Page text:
Hospice Cuts the Ribbon on Joe Raso Center

BY MARIA MIRAKAJ BROWNSELL

With 20 plus years of service to the community, United Hospice of Rockland now has their first residence. February 15 marked the grand opening of the Joe Raso Hospice Residence, which sits on 11 acres of serene property including a pond, streams, woodlands, and wildlife.

The residence was named after Joe Raso and his wife, Tess McCormack Raso. The two chaired the capital campaign to have the house built and donated $2.5 million to the project. Although Joe passed away before the construction was complete, Tess continued the project, making sure it was everything they imagined.

About 15 years ago, the idea for a Hospice residence in Rockland County was born. It took about five years to fundraise enough to purchase the land and build the structure. The entire $6.5 million project is completely paid for, mortgage free. More than one million dollars was secured in federal funding.

“We expect 70 to 90 people our first year,” explained Lane Etkind, the director of development. “They must be medically appropriate for Hospice. The people need to be from Rockland. We’re looking for people with a shorter length of stay, approximately two weeks, to serve the largest number of people.”

Keeping patients in their own community was the key idea here. When a loved one is on the verge of passing away, having them accessible to visit is important. Sometimes staying in their homes just isn’t feasible. The Joe Raso Hospice Residence was designed to feel as much like being at home as possible. There are many lights and windows that are low enough to see out from bed to take advantage of the surrounding nature. Everything was designed with patient and family in mind.

Visiting is allowed 24 hours a day, seven days a week. Both children and pets are allowed. There’s a shower for family members to use. The 10 bedrooms are single occupant, with large flat screen televisions, pullout sofas and so much more. The rooms do not have numbers, or flashing emergency lights, or sirens. Each room is named after different type of tree, and the nurses will have beepers that will go off on their waist to notify when a patient is calling.

There is a special spa tub where the person sits in a special chair that is rolled into the jetted tub. The tub fills up from the bottom to ease them into it instead of dunking them in which can be frightening. This type of spa helps to ease terminal agitation which occurs in many terminal people. The floors are radiantly heated, and there will be a massage table. Spa therapy will be one of the therapies available in addition to music therapy and art therapy.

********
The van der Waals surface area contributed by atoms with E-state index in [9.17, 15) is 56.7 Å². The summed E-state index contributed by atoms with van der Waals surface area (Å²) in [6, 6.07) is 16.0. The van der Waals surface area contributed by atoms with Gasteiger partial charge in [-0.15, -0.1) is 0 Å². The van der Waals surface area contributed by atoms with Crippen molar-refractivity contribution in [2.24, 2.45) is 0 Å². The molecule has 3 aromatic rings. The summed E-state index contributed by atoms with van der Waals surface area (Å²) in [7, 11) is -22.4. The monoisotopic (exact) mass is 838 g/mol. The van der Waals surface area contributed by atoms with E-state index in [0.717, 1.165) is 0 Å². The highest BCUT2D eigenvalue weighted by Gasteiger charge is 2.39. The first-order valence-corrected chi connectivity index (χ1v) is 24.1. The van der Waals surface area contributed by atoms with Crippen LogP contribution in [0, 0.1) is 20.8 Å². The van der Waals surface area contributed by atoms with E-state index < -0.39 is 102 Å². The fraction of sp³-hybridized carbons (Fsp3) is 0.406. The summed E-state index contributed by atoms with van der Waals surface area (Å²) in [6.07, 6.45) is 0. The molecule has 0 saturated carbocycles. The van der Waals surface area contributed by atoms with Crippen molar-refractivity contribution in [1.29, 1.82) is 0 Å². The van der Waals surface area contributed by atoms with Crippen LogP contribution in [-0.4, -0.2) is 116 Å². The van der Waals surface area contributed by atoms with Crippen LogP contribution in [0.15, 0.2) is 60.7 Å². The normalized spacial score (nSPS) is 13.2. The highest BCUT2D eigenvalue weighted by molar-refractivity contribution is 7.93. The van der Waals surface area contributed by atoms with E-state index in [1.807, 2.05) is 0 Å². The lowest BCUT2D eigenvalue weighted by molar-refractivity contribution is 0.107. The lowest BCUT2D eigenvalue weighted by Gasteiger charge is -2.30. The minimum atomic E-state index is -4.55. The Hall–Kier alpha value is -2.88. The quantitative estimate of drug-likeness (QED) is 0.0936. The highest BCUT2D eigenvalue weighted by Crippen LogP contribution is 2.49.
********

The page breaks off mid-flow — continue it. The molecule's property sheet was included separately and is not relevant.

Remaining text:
The kitchen is full of stainless steel, restaurant quality equipment on one side of the room. The other side has tables and chairs for those wishing to enjoy meals outside their rooms, or for special occasions. Unidine has been contracted for 12 hour shifts at the residence, where they will prepare food with the freshest ingredients, including whatever it is that the patient requests at any time. There is a kosher area and a public pantry with snacks available any time of the day.

There is an outdoor courtyard that will be furnished with patio equipment as the weather warms up for all to enjoy. Bricks were sold in the names of different people as part of the fundraising efforts.

“This is very important for Clarkstown,” said Clarkstown Town Supervisor Alex Gromack. “The neighbors came around to agree after originally being concerned about it being in a residential area. It is a perfectly tranquil setting. I’m happy how it turned out.”

The grand opening was bustling with people who were involved in different ways. There were board members, designers, builders, donors and more.

“This is my first time here since the ground breaking. It’s just fabulous. There are no dedications on the desks [to financial donors]. That was saved for the tree art in the lobby,” said board member, Dr. Edward Fisher.

After much time was spent exploring the one floor structure, and eating delicate appetizers prepared by Unidine chefs, it was time for all to gather in the front room. United Hospice of Rockland’s executive director, Amy Stern took the podium. She thanked all those involved and expressed her satisfaction with the completion of the project. Next to speak was Joe Lagana, a close friend of late Joe Raso and Tess McCormack Raso. He was a board member and chair of the Construction Committee throughout the project. Tess McCormack Raso spoke teary eyed to the group about her late husband and the way the residence turned out.

The Joe Raso Hospice Residence will accept patients beginning in early March.